Scientists reveal the power behind the curtain—with neutrons
In a potential step forward for imaging technology, scientists from the National Institute of Standards and Technology (NIST) and Sandia National Laboratories have developed a way to use neutrons to detect electric fields in spaces that are unreachable by conventional probes.
Their nondestructive but penetrative method, described in the journal Physical Review Letters, could lead to sensing devices that can see through walls to detect the electric fields in electronic components—a clearly useful capability for security screening and other diagnostic applications.
"This is the first time anyone has been able to image an electric field that has been physically isolated," said Dan Hussey, a NIST physicist. "There could be something that you don't want to disassemble but want to inspect. This approach might offer a way to see its electric fields even though barriers stand in the way."
The technique requires an intense beam of polarized neutrons, the particles that together with protons form the nuclei of all elements other than simple hydrogen. Neutrons possess the ability to penetrate dense materials, such as metals, which block the passage of other particles or types of radiation.
Unlike charged particles, such as positively charged protons, neutrons possess no net electric charge. However, they do have a magnetic property called spin, which can be manipulated by a magnetic field. The neutron's spin direction is affected by magnetism—something the research team used to their advantage.
"The neutron is electrically neutral, and yet we're using it to sense the electric field," Hussey said.
The idea originated with Sandia physicist Yuan-Yu Jau, who recently began a Laboratory Directed Research and Development (LDRD) project to detect electric fields in spaces unreachable by conventional probes. To realize it, Jau needed a good source of neutrons and capable detectors—needs that led him to the NIST Center for Neutron Research (NCNR).
When a neutron passes through the electric field, it is equivalent to the electric field moving toward a stationary neutron; only the perspective, or frame of reference, is different. And when the source of an electric field moves, it generates a magnetic field.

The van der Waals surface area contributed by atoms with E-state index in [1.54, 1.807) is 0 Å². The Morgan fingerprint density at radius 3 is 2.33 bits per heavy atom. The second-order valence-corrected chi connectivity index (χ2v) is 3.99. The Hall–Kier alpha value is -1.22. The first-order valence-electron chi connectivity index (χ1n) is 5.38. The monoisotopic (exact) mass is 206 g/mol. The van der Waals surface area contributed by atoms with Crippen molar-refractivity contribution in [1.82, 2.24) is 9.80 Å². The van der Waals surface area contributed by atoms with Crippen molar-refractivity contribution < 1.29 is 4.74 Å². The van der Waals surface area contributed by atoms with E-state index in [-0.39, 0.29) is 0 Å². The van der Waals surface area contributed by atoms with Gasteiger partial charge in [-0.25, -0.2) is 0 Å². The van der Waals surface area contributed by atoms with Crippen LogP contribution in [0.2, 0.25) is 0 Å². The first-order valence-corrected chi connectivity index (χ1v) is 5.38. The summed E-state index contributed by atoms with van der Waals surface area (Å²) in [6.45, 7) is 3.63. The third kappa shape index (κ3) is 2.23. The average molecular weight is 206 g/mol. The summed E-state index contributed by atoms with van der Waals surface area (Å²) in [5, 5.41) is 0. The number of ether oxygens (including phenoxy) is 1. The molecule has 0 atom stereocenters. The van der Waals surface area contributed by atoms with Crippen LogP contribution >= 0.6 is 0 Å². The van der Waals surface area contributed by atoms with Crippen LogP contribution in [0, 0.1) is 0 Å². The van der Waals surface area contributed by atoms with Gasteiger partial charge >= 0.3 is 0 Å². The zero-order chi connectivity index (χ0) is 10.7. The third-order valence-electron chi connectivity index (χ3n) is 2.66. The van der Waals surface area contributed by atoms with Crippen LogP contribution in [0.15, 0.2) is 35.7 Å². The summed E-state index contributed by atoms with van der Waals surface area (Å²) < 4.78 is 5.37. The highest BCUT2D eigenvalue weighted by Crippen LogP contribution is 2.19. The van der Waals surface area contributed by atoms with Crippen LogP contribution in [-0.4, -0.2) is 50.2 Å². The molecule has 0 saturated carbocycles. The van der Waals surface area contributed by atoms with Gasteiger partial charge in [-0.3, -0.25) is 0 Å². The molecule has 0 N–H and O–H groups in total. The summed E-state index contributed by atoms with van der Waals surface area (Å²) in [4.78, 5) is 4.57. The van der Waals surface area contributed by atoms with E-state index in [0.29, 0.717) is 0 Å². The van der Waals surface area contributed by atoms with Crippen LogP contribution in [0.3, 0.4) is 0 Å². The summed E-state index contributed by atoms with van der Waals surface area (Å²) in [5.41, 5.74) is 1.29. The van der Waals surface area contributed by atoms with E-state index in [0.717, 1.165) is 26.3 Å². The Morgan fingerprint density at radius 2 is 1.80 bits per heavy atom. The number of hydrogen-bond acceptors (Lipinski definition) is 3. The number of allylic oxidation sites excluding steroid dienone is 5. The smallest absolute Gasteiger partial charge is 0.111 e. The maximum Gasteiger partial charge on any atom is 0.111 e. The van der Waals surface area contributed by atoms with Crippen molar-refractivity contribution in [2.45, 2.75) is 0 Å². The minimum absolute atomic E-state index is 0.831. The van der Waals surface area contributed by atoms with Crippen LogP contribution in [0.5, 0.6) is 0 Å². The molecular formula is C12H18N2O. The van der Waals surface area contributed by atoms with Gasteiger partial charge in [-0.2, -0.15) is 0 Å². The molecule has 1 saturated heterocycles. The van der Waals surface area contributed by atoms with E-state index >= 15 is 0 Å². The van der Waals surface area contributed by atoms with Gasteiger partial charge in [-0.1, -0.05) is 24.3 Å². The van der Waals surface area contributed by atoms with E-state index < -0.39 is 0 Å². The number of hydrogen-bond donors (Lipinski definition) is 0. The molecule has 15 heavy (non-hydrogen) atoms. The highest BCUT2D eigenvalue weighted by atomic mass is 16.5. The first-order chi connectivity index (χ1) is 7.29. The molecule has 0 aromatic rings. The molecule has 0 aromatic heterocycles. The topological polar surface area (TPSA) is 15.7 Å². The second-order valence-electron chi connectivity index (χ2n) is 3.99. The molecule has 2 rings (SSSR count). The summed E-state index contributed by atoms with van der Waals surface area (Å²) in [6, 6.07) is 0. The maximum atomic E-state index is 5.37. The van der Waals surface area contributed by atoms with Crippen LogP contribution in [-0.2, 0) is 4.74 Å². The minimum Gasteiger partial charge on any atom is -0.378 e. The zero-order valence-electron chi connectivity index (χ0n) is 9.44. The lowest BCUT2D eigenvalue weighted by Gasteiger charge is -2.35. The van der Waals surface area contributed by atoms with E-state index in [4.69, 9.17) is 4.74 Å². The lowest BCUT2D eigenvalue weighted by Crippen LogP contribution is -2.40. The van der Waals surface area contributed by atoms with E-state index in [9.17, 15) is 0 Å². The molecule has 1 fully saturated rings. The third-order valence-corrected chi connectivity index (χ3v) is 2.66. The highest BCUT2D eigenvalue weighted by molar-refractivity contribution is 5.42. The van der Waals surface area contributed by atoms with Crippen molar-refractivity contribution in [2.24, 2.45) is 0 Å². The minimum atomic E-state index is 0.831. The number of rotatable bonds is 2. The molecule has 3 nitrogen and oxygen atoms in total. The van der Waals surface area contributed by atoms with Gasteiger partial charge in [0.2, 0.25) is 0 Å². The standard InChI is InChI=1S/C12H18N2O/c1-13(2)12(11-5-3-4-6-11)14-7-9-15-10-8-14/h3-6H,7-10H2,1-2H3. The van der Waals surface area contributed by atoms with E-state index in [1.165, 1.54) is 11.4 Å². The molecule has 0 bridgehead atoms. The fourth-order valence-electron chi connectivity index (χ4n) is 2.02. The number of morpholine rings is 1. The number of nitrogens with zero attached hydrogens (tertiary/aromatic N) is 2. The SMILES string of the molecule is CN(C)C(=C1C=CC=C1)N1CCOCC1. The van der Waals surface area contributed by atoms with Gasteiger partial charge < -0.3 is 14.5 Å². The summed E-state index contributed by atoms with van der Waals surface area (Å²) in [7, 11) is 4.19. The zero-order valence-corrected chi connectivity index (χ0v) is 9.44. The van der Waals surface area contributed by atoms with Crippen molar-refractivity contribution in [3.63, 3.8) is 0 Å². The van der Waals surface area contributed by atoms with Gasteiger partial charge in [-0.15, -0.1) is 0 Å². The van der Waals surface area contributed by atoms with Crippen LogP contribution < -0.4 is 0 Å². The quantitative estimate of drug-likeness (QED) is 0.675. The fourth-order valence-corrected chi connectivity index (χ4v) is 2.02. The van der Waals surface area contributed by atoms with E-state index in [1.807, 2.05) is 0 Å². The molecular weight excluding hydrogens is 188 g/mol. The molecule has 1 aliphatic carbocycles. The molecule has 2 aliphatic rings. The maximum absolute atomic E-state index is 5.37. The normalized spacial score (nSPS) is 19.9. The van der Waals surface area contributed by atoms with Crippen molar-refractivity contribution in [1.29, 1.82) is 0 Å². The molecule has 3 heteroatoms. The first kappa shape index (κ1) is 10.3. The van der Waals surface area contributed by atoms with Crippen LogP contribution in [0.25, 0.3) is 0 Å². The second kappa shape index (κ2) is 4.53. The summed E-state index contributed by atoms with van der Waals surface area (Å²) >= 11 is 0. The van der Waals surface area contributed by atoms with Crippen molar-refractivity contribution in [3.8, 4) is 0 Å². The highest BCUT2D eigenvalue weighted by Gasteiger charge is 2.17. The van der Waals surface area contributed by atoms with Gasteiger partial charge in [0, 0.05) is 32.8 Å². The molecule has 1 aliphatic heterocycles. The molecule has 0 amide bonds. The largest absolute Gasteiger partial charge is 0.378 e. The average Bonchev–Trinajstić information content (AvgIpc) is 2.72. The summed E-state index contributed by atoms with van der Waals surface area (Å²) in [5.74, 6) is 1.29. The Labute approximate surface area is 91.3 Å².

Even for the strong electric field employed in this demonstration experiment, the effective magnetic field was weak (about 50 times smaller than Earth's magnetic field). Nevertheless, this weak magnetic field tilted the direction of the neutron's magnetic spin slightly. In the experiments, the tilt angle was less than a degree, but using a sensitive polarimetry method developed by the team, a small rotation was measured with an accuracy of about one hundredth of a degree.
To make this accurate measurement, Hussey and his NIST colleagues built on the NCNR's established capabilities in polarimetry to develop a method that is about 100 times more sensitive than conventional polarimetry. Their method depends on the behavior of the neutrons' spins as they pass into a type of electromagnet called a solenoid, used in conjunction with a polarized neutron spin filter. This device was developed for other purposes, but it proved ideal for this research.
The conditions of the experiment might seem to undercut the practical value of the technique for use in the field, as the team required an inconveniently large reactor to generate the neutron beam. However, smaller, commercially available neutron generators do exist, suggesting that the method might one day be harnessed by portable equipment if it could generate a strong enough beam of neutrons.
Hussey emphasized that the results demonstrate only that the concept is valid. "We didn't leap ahead to trying to see inside metal objects, but that's coming in the near future," he said.
However, the sensing technique could find more uses as researchers design experiments around it.
"You might want to diagnose high-voltage electronics while they're operating, or potentially study materials that have electric properties in sample environments," Hussey said. "Now that the capability exists, perhaps other ideas will emerge."
This story is republished courtesy of NIST. Read the original story here.